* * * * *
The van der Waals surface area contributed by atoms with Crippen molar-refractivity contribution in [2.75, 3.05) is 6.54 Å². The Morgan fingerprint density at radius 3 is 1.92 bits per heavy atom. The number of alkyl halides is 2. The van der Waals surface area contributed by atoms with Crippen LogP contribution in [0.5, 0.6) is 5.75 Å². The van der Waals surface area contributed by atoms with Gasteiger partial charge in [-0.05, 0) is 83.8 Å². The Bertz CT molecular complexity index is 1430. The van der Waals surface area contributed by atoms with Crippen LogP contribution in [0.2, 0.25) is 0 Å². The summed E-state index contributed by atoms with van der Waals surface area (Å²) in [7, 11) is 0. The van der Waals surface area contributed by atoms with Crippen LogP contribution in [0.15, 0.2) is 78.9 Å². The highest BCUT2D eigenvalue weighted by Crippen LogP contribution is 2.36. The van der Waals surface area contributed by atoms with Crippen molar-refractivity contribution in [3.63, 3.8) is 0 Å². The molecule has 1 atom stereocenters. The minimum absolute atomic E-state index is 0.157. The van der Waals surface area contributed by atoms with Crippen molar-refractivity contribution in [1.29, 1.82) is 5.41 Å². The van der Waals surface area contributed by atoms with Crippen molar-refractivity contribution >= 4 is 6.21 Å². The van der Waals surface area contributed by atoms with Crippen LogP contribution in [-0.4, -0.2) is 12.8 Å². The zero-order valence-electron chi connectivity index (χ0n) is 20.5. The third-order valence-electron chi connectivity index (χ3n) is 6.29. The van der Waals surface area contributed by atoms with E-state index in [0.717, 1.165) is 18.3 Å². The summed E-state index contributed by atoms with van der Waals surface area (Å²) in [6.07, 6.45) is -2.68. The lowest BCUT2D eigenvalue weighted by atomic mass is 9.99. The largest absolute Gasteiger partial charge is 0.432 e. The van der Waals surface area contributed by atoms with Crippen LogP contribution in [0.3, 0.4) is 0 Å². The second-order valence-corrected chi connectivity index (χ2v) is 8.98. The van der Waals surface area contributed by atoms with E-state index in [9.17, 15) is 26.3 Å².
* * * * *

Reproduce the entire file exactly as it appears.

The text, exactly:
The van der Waals surface area contributed by atoms with Crippen molar-refractivity contribution in [2.75, 3.05) is 6.54 Å². The Morgan fingerprint density at radius 3 is 1.92 bits per heavy atom. The number of alkyl halides is 2. The van der Waals surface area contributed by atoms with Crippen LogP contribution in [0.5, 0.6) is 5.75 Å². The van der Waals surface area contributed by atoms with Gasteiger partial charge in [-0.05, 0) is 83.8 Å². The Bertz CT molecular complexity index is 1430. The van der Waals surface area contributed by atoms with Crippen LogP contribution in [0.2, 0.25) is 0 Å². The summed E-state index contributed by atoms with van der Waals surface area (Å²) in [7, 11) is 0. The van der Waals surface area contributed by atoms with Crippen LogP contribution in [0.15, 0.2) is 78.9 Å². The highest BCUT2D eigenvalue weighted by Crippen LogP contribution is 2.36. The van der Waals surface area contributed by atoms with Crippen molar-refractivity contribution in [3.63, 3.8) is 0 Å². The molecule has 1 atom stereocenters. The minimum absolute atomic E-state index is 0.157. The van der Waals surface area contributed by atoms with Crippen molar-refractivity contribution in [1.29, 1.82) is 5.41 Å². The van der Waals surface area contributed by atoms with Crippen molar-refractivity contribution >= 4 is 6.21 Å². The van der Waals surface area contributed by atoms with Crippen LogP contribution in [-0.4, -0.2) is 12.8 Å². The zero-order valence-electron chi connectivity index (χ0n) is 20.5. The third-order valence-electron chi connectivity index (χ3n) is 6.29. The van der Waals surface area contributed by atoms with E-state index in [0.717, 1.165) is 18.3 Å². The summed E-state index contributed by atoms with van der Waals surface area (Å²) in [6.07, 6.45) is -2.68. The lowest BCUT2D eigenvalue weighted by atomic mass is 9.99. The largest absolute Gasteiger partial charge is 0.432 e. The van der Waals surface area contributed by atoms with Crippen LogP contribution in [0.3, 0.4) is 0 Å². The second-order valence-corrected chi connectivity index (χ2v) is 8.98. The van der Waals surface area contributed by atoms with E-state index in [9.17, 15) is 26.3 Å².